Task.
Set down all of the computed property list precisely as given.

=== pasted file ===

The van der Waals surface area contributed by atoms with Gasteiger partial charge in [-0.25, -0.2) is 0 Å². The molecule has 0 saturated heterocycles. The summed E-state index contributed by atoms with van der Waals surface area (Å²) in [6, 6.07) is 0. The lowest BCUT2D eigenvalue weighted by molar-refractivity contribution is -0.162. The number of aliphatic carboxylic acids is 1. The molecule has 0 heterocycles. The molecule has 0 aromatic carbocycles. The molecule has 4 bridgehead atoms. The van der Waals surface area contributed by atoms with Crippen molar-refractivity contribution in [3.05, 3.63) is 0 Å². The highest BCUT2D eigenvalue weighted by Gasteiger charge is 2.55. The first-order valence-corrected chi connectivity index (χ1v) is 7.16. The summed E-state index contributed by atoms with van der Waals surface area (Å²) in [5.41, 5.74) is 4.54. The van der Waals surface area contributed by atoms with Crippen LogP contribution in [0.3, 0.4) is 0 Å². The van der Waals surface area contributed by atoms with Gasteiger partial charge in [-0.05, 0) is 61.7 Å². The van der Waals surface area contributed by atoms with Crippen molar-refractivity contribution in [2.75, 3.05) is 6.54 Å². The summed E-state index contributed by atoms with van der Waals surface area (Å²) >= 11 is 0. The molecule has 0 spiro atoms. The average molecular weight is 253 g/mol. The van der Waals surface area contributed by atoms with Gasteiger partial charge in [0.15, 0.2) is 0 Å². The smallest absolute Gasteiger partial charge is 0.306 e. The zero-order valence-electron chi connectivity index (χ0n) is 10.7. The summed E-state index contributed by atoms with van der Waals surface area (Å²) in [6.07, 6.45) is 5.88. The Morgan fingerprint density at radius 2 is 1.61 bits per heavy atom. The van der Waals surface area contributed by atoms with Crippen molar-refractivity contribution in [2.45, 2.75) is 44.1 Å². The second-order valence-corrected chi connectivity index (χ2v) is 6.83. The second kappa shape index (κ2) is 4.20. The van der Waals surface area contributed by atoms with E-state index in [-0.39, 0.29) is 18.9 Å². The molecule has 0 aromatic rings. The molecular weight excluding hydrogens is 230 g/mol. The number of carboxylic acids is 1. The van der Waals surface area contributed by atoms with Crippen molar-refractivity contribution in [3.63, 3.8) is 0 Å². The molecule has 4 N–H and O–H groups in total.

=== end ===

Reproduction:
The van der Waals surface area contributed by atoms with Gasteiger partial charge in [-0.25, -0.2) is 0 Å². The molecule has 0 saturated heterocycles. The summed E-state index contributed by atoms with van der Waals surface area (Å²) in [6, 6.07) is 0. The lowest BCUT2D eigenvalue weighted by molar-refractivity contribution is -0.162. The number of aliphatic carboxylic acids is 1. The molecule has 0 heterocycles. The molecule has 0 aromatic carbocycles. The molecule has 4 bridgehead atoms. The van der Waals surface area contributed by atoms with Crippen molar-refractivity contribution in [3.05, 3.63) is 0 Å². The highest BCUT2D eigenvalue weighted by Gasteiger charge is 2.55. The first-order valence-corrected chi connectivity index (χ1v) is 7.16. The summed E-state index contributed by atoms with van der Waals surface area (Å²) in [5.41, 5.74) is 4.54. The van der Waals surface area contributed by atoms with Crippen LogP contribution in [0.3, 0.4) is 0 Å². The van der Waals surface area contributed by atoms with Gasteiger partial charge in [-0.05, 0) is 61.7 Å². The van der Waals surface area contributed by atoms with Crippen molar-refractivity contribution in [2.75, 3.05) is 6.54 Å². The summed E-state index contributed by atoms with van der Waals surface area (Å²) >= 11 is 0. The molecule has 0 spiro atoms. The average molecular weight is 253 g/mol. The van der Waals surface area contributed by atoms with Gasteiger partial charge in [0.15, 0.2) is 0 Å². The smallest absolute Gasteiger partial charge is 0.306 e. The zero-order valence-electron chi connectivity index (χ0n) is 10.7. The summed E-state index contributed by atoms with van der Waals surface area (Å²) in [6.07, 6.45) is 5.88. The Morgan fingerprint density at radius 2 is 1.61 bits per heavy atom. The van der Waals surface area contributed by atoms with Crippen molar-refractivity contribution in [2.45, 2.75) is 44.1 Å². The second-order valence-corrected chi connectivity index (χ2v) is 6.83. The second kappa shape index (κ2) is 4.20. The van der Waals surface area contributed by atoms with E-state index in [-0.39, 0.29) is 18.9 Å². The molecule has 0 aromatic rings. The molecular weight excluding hydrogens is 230 g/mol. The number of carboxylic acids is 1. The van der Waals surface area contributed by atoms with Crippen molar-refractivity contribution in [3.63, 3.8) is 0 Å². The molecule has 4 N–H and O–H groups in total.